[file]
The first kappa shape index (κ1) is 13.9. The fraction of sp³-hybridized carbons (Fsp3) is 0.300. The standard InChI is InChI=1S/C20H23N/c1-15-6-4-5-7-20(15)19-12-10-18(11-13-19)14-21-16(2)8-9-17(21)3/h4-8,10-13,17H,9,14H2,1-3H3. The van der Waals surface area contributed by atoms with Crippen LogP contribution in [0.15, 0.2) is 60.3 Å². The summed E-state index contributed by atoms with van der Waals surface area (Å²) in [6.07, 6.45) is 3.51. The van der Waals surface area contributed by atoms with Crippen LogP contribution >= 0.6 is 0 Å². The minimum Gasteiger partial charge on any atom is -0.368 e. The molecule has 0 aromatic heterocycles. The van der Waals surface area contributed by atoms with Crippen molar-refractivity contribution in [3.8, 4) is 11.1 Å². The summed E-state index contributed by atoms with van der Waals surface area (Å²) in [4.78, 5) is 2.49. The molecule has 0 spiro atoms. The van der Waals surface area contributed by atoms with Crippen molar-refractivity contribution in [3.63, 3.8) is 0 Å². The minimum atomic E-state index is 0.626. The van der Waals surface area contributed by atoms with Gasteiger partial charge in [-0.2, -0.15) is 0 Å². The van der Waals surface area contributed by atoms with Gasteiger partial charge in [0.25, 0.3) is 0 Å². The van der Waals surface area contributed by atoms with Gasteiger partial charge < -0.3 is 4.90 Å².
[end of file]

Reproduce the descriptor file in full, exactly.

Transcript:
The first kappa shape index (κ1) is 13.9. The fraction of sp³-hybridized carbons (Fsp3) is 0.300. The standard InChI is InChI=1S/C20H23N/c1-15-6-4-5-7-20(15)19-12-10-18(11-13-19)14-21-16(2)8-9-17(21)3/h4-8,10-13,17H,9,14H2,1-3H3. The van der Waals surface area contributed by atoms with Crippen LogP contribution in [0.15, 0.2) is 60.3 Å². The summed E-state index contributed by atoms with van der Waals surface area (Å²) in [6.07, 6.45) is 3.51. The van der Waals surface area contributed by atoms with Crippen LogP contribution >= 0.6 is 0 Å². The minimum Gasteiger partial charge on any atom is -0.368 e. The molecule has 0 aromatic heterocycles. The van der Waals surface area contributed by atoms with Crippen molar-refractivity contribution in [3.8, 4) is 11.1 Å². The summed E-state index contributed by atoms with van der Waals surface area (Å²) in [4.78, 5) is 2.49. The molecule has 0 spiro atoms. The van der Waals surface area contributed by atoms with Crippen molar-refractivity contribution in [3.63, 3.8) is 0 Å². The minimum atomic E-state index is 0.626. The van der Waals surface area contributed by atoms with Gasteiger partial charge in [-0.2, -0.15) is 0 Å². The van der Waals surface area contributed by atoms with Gasteiger partial charge in [0.25, 0.3) is 0 Å². The van der Waals surface area contributed by atoms with Gasteiger partial charge < -0.3 is 4.90 Å².